Archive for March, 2009

“Most businesses fail in the first 2 years”
March 24, 2009

You’ve heard it:  most businesses fail in the fist two years.  Have you ever wondered why?  

The conventional thinking is that businesses fail in the first two years because the capital they have when they start trickles out of the bank account at a rate that exceeds the capital coming in and after two years, there simply is no more money.

But the truth is much more encouraging.  Most businesses fail within the first two years at one of two points:

– They fail in the first year:  this is the time spent earning new business, finding new customers, and more importantly it’s the time spent getting processes in place so that margins can reach their fullest.  A diner needs time to figure out how much fish to order on Wednesday and how many vegetables to buy on Monday so the food doesn’t go bad before it can be sold.  A consulting firm needs time to get contracts, do the work, and get paid.  A wholesale business needs time to market itself to the right segment and earn their trust.   Even with little capital to start, you have about a year to find a “bouyant” level in which to run your business.  Much longer then that and your new venture will be on a path that is not easily reversible. 

They fail in the second year:  this is when the challenges of the first year have been met well enough to keep you in business. What now?  Expansion, growth.  That’s what.  After you work your way to survivability, you have about a year to go from “startup breaking even” to “profitable enterprise.”  True, some companies raise enough cash to survive for half a decade without making a penny, but that probably isn’t you.  Instead, you now have a business that has it’s processes and procedures down pat.  All you need now is significantly more business to scale your operation in a way that if one of the customers you spent the first year woo’ing goes somewhere else, it isn’t the end of the world.  

When you write a business plan, it would be wise to put in some goals and benchmarks for the first two years.  Any longer term then that is a waste of time since your business is going to look a LOT different in 24 months and there is no way to know what changes lie ahead.  But you need to plan out how your going to go from “surviving” to “sustaining” (Year 1) and then how you’re going to go from “sustaining” to “oh boy…we may be on to something here!”.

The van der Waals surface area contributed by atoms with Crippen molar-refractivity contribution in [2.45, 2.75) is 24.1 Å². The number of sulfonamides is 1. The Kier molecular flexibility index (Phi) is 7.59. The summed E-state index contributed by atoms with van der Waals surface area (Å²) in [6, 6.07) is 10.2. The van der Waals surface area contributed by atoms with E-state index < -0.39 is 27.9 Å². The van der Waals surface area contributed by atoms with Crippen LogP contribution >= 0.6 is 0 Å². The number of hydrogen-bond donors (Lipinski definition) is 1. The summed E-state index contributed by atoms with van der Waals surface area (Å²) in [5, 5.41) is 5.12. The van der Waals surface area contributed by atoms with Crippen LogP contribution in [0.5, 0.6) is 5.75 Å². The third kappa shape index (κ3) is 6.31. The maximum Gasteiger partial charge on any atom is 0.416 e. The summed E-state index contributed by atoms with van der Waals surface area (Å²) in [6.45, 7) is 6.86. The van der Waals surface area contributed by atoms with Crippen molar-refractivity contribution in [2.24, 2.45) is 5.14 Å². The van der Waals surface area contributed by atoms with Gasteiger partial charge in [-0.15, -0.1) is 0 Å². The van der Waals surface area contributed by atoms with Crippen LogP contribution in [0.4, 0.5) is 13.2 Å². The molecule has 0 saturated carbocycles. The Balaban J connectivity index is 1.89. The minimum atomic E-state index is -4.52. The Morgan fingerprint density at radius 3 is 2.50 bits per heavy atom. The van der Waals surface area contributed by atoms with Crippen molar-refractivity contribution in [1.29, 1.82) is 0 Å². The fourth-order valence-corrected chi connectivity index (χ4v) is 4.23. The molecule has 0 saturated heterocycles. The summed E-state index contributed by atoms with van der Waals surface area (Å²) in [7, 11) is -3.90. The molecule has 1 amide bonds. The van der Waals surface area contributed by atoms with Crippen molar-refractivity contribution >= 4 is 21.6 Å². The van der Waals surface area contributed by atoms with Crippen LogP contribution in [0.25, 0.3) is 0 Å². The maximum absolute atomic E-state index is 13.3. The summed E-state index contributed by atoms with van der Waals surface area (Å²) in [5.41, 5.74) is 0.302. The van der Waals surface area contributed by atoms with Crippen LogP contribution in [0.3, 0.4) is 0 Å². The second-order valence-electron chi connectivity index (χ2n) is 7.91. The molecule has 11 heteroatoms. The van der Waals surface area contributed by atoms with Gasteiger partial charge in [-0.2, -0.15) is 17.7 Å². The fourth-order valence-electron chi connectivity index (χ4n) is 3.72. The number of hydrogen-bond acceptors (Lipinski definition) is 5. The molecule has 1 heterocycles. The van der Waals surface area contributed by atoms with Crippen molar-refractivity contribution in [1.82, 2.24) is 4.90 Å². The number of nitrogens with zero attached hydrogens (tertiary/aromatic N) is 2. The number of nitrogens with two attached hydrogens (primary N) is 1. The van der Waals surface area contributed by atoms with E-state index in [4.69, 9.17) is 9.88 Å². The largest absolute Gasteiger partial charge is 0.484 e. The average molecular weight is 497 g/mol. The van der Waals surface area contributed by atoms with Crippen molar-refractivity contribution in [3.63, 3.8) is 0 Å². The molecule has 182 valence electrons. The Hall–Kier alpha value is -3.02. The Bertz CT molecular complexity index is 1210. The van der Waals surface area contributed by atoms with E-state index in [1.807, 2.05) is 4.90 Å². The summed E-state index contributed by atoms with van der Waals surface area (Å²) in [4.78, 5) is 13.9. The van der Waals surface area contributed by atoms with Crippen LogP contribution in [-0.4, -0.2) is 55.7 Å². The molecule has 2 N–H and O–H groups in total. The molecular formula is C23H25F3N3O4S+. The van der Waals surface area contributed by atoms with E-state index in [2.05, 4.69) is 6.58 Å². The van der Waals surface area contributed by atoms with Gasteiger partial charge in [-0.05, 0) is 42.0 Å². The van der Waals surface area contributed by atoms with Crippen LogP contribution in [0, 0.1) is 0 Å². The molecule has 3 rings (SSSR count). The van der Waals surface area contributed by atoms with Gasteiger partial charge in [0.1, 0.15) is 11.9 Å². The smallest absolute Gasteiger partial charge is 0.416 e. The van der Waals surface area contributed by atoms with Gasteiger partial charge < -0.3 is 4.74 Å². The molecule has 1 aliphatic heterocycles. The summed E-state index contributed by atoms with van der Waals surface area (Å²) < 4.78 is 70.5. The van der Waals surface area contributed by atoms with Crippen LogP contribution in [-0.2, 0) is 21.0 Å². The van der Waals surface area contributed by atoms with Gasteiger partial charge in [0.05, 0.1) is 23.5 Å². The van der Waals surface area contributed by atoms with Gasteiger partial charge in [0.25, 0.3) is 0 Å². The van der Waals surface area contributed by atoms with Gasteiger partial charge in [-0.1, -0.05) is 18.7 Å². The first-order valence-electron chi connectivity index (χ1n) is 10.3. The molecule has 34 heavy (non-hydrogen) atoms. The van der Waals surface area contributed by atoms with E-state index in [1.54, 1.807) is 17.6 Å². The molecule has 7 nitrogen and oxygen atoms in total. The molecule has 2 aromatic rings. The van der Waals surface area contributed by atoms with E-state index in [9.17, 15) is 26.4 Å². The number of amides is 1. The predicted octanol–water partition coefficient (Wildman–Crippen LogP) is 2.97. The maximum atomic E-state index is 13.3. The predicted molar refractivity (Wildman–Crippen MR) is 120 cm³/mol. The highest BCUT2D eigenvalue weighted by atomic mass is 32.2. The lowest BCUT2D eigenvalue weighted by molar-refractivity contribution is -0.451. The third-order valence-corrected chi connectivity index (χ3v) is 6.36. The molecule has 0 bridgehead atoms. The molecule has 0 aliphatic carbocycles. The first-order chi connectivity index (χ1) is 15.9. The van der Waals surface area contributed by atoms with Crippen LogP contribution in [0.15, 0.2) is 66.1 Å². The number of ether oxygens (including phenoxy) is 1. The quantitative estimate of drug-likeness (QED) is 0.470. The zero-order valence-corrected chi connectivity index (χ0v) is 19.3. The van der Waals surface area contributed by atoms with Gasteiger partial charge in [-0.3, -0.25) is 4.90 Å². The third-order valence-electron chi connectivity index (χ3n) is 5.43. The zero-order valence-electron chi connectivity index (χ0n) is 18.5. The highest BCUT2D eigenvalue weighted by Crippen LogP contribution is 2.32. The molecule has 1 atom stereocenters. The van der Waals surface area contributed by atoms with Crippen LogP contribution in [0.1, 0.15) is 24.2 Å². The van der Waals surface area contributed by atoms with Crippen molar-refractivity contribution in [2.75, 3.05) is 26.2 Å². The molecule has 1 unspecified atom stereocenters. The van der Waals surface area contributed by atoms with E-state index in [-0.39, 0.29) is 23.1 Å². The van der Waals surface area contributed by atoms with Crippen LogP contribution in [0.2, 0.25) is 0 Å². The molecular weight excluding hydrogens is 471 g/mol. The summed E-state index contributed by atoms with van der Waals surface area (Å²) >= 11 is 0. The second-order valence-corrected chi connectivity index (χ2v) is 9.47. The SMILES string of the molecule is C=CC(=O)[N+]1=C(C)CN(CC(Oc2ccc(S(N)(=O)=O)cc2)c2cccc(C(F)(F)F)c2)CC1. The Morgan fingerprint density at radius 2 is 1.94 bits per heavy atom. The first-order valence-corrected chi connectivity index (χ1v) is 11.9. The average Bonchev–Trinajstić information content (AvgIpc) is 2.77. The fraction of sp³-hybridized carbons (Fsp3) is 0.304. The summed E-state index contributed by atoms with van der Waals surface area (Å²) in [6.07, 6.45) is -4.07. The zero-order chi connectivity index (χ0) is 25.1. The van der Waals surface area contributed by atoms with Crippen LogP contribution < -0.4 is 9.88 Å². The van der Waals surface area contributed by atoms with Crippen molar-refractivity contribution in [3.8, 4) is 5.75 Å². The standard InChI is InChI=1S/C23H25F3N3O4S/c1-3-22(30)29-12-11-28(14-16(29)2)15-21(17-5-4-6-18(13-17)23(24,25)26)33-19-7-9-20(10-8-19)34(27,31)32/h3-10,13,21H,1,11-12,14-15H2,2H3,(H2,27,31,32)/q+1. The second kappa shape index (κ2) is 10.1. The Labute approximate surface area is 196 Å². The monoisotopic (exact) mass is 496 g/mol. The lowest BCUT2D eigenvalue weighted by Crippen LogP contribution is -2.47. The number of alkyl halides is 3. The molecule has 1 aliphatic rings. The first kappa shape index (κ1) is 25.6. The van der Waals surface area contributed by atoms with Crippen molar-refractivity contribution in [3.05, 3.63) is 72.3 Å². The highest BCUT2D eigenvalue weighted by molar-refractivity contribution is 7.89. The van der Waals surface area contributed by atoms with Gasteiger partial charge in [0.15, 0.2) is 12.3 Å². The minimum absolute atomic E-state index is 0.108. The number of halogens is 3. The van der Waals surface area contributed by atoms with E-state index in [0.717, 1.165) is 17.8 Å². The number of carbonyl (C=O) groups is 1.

Advertisements

Rule 26- You will not fail. You will not fail.
March 11, 2009

One of the pivotal transition moments when things go from “idea” to “reality” is when you are no longer “thinking of” or “brainstorming” or “planning” but rather you are doing.  And when you look up and that has happened – and that’s exactly how it will happen, you’ll notice one day that things have changed – then you will be at a point where what you are doing becomes very real.  

The more “real” it becomes, the more you have invested and the more you have to lose.  Each ounce of effort, each late night coding and each cold-call and each investor meeting mean you’re that much more invested in your mission.  

At that point, this rule here will be of the utmost importance:  You need to tell yourself, over and over and over until you believe it that you will not fail.  Like a guilty felon has convinced himself of innocence long after he’s been convicted simply because he’s told himself over and over that he didn’t do that of which he was accused.  You have to repeat the mantra: I will not fail.

Each of my successful ventures has had two things in common: the people around me worrying that I was setting myself up for disaster and me convincing myself I wasn’t.  No orders today?  It’s okay, we will not fail.  No financing in place for the next round of payrole?  No problem, we’ll think of something in time because we will not fail.  No money for rent?  Don’t sweat it, we’ll find a way.  How? Why?  Because I’m sure we will not fail.  

Foolish? Absolutely.  But leaving the comfort of someone else’s workplace to create your own has a foolish quality to it.  The key to going from “idea” to real, functioning, stable business is as much about attitude as anything else.  You have to know – KNOW – that no matter what happens, you will not fail.  Such an attitude will get you through rought spots, it will help you find creative solutions, it will help you devise winning strategies both short term and long.  Because if failing is not an option, if you KNOW you will not fail, then there is no direction to go but that which is the way of success.

For those who say, “But failure IS a possibility!” then I’d reply that you haven’t thought this through very well.  If you set off on some flight of fancy because you have a neat little idea and want to see what happens, then yes you may fell.  But if you plan (“the battle is won before it is fought!” – blahblah) and execute your plan and work at it with attention to detail and tenacity, then convincing yourself that you will not fail is easy.  

(As a note, the opposite of failure is not success, it is “the lack of failure.”  Treading water wherein you maintain the status quo is an acceptable alternative to failure if only because it gives you a chance to get up and fight the next day.)

Start chanting….